P623 The effectiveness and tolerability of Crohn’s disease exclusion diet in adult Crohn’s disease patients: a retrospective study
Mahajna, H.(1);Abu-Salah, R.(1);Tzur, M.(1);Kedar, N.(1);Ben-Horin, S.(1);Kopylov, U.(1);Engel, T.(1);
(1)Sheba Medical Center, Department of Gastoenterology, Ramat Gan, Israel;
Crohn’s disease exclusive enteral nutrition (EEN), a dietary therapy which consists exclusively of liquid formula, was shown to be effective in the induction of remission in the pediatric population but limited by poor tolerability to avoiding oral food. Crohn’s disease exclusion diet (CDED) is based on excluding certain food components that are thought to negatively affect the gut immunity, the gut barrier, and the microbiome. In children and young adults, CDED combined with partial enteral nutrition (PEN) were highly effective in inducing clinical response and remission. Despite the promising data regarding the tolerability and effectiveness of CDED in prospective trials, real world data, especially those conducted on adult patients’ population, still lacks.
This is a retrospective study of adult CD patients treated with CDED at a tertiary medical center (Sheba medical center, Israel). All included patients had active CD (Harvey Bradshaw index >4). The study endpoint was a composite outcome of clinical response (HBI decline of at least 3 points) or remission (HBI decline to below 5 points) at 6 week and at 12-18 weeks.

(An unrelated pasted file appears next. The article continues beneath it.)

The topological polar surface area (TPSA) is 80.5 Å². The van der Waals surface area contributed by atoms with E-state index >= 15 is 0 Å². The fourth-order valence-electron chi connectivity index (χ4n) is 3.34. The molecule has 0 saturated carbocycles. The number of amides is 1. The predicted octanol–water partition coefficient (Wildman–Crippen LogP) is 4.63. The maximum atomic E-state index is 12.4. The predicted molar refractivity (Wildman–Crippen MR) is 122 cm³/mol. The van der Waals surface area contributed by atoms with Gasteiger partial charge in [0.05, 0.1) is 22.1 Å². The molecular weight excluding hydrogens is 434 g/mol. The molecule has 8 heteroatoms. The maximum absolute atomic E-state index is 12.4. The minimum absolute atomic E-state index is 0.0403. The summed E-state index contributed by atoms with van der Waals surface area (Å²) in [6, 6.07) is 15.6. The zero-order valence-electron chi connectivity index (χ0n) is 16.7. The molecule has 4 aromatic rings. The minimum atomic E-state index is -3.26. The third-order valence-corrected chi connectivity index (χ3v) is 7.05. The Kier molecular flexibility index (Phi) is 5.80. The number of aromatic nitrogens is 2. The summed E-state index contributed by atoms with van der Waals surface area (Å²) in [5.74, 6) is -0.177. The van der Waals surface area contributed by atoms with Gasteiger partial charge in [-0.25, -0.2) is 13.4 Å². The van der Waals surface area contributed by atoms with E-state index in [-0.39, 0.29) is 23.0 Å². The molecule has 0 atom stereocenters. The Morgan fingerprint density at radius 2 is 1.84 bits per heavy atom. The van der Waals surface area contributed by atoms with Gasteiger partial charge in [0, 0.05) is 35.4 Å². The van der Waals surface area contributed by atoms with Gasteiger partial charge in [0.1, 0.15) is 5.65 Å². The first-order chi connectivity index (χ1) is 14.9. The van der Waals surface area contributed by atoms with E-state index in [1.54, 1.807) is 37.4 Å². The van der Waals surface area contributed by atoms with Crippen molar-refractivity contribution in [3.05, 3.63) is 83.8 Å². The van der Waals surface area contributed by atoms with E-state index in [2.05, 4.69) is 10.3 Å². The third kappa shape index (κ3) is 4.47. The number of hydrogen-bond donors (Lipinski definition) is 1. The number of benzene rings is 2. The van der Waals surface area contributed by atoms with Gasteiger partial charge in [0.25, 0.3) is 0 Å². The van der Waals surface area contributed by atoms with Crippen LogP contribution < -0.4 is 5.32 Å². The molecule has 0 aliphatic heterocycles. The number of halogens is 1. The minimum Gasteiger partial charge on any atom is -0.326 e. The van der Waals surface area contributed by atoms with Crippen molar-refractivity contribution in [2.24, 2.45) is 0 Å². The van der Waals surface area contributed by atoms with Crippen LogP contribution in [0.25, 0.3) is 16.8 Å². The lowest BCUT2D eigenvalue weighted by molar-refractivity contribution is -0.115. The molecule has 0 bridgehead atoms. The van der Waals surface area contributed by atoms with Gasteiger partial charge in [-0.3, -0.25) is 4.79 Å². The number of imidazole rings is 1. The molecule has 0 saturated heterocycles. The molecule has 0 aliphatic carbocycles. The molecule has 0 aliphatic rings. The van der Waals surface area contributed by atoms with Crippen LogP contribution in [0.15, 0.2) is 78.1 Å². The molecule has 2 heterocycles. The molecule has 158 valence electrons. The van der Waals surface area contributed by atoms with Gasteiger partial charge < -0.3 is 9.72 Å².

Overall, 40 patients who met the inclusion criteria were treated by CDED between year 2020 and 2021. 67.5% were females; mean age 29.5±13.3; mean disease duration 3.4±4.7 years; mean CRP 20.1±26.1mg/dl; mean calprotectin 599.4±510.5 mcg/g at study onset;
At CDED initiation, 17 (42.5%) were bio-naive; 14 (35%) were under maintenance therapy with a biologic; for 15 (37.5%) patients, CDED was the first treatment for CD; eleven (27.5%) patients started CDED concomitantly with another treatment (7 with corticosteroids and 4 with biologics). Most (85%) of patients combined the CDED with partial enteral nutrition.
Forty patients and 20 patients underwent a follow-up assessment at week 6 and 12-18, respectively. The mean HBI at the beginning of the study was 8.0±3.9 and declined to 4.5±3.0 and 3.7±2.9 at weeks 6 and 12-18, respectively. Twenty-six (65%) patients and 16 (40%) patients achieved the study composite endpoint by week 6 and 12-18, respectively. Four (10%) patients required corticosteroid treatment during the CDED treatment. Patients who achieved the study endpoint at week 6 had shorter durations of the disease (2.3±3.8 vs 5.6±5.4 years, P=0.03) compared to patients who didn’t. No other significant differences were noted in disease characteristics and disease activity parameters between responders and non-responders.
In a real-world setting, treatment with CDED (either exclusive or combined with an additional treatment) appears to be effective in treating adult CD patients but adherence to the diet remains a challenge. Further and longer-term real-world studies are warranted.